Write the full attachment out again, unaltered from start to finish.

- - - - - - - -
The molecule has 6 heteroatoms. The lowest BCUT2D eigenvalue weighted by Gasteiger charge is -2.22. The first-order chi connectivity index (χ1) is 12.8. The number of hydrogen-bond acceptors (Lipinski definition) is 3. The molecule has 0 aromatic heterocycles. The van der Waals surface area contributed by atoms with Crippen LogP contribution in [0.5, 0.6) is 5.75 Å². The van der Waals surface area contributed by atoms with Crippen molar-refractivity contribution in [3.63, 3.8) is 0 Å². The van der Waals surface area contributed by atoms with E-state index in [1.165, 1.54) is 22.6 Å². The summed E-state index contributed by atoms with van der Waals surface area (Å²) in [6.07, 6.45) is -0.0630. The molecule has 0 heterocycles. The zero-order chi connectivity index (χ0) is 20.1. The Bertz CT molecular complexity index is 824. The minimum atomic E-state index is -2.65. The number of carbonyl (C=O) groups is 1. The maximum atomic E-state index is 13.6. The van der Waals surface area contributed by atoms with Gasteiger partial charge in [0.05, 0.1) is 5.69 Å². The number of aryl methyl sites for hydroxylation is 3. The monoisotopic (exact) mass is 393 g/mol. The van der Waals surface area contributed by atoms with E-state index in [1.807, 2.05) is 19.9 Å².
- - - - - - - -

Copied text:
The molecule has 6 heteroatoms. The lowest BCUT2D eigenvalue weighted by Gasteiger charge is -2.22. The first-order chi connectivity index (χ1) is 12.8. The number of hydrogen-bond acceptors (Lipinski definition) is 3. The molecule has 0 aromatic heterocycles. The van der Waals surface area contributed by atoms with Crippen LogP contribution in [0.5, 0.6) is 5.75 Å². The van der Waals surface area contributed by atoms with Crippen molar-refractivity contribution in [3.63, 3.8) is 0 Å². The van der Waals surface area contributed by atoms with E-state index in [1.165, 1.54) is 22.6 Å². The summed E-state index contributed by atoms with van der Waals surface area (Å²) in [6.07, 6.45) is -0.0630. The molecule has 0 heterocycles. The zero-order chi connectivity index (χ0) is 20.1. The Bertz CT molecular complexity index is 824. The minimum atomic E-state index is -2.65. The number of carbonyl (C=O) groups is 1. The maximum atomic E-state index is 13.6. The van der Waals surface area contributed by atoms with Gasteiger partial charge in [0.05, 0.1) is 5.69 Å². The number of aryl methyl sites for hydroxylation is 3. The monoisotopic (exact) mass is 393 g/mol. The van der Waals surface area contributed by atoms with E-state index in [1.807, 2.05) is 19.9 Å².